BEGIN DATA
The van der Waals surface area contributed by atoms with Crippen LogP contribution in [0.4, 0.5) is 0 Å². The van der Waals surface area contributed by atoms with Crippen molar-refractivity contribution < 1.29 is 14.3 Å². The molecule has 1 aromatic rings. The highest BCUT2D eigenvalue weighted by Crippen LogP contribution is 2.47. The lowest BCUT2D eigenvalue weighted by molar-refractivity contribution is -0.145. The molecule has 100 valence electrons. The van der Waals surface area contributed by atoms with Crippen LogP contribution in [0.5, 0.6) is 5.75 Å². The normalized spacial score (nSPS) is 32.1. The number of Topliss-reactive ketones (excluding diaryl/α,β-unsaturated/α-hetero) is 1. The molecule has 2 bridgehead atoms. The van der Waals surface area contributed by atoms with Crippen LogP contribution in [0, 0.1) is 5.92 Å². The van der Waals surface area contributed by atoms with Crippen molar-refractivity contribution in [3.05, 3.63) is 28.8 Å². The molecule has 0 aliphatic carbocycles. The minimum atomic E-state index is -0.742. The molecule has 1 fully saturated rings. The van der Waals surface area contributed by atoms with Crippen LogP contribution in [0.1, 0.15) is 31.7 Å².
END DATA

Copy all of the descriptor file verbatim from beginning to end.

The van der Waals surface area contributed by atoms with Crippen LogP contribution in [0.4, 0.5) is 0 Å². The van der Waals surface area contributed by atoms with Crippen molar-refractivity contribution < 1.29 is 14.3 Å². The molecule has 1 aromatic rings. The highest BCUT2D eigenvalue weighted by Crippen LogP contribution is 2.47. The lowest BCUT2D eigenvalue weighted by molar-refractivity contribution is -0.145. The molecule has 100 valence electrons. The van der Waals surface area contributed by atoms with Crippen LogP contribution in [0.5, 0.6) is 5.75 Å². The normalized spacial score (nSPS) is 32.1. The number of Topliss-reactive ketones (excluding diaryl/α,β-unsaturated/α-hetero) is 1. The molecule has 2 bridgehead atoms. The van der Waals surface area contributed by atoms with Crippen LogP contribution in [0, 0.1) is 5.92 Å². The van der Waals surface area contributed by atoms with Crippen molar-refractivity contribution in [3.05, 3.63) is 28.8 Å². The molecule has 0 aliphatic carbocycles. The minimum atomic E-state index is -0.742. The molecule has 1 fully saturated rings. The van der Waals surface area contributed by atoms with Crippen LogP contribution in [0.1, 0.15) is 31.7 Å².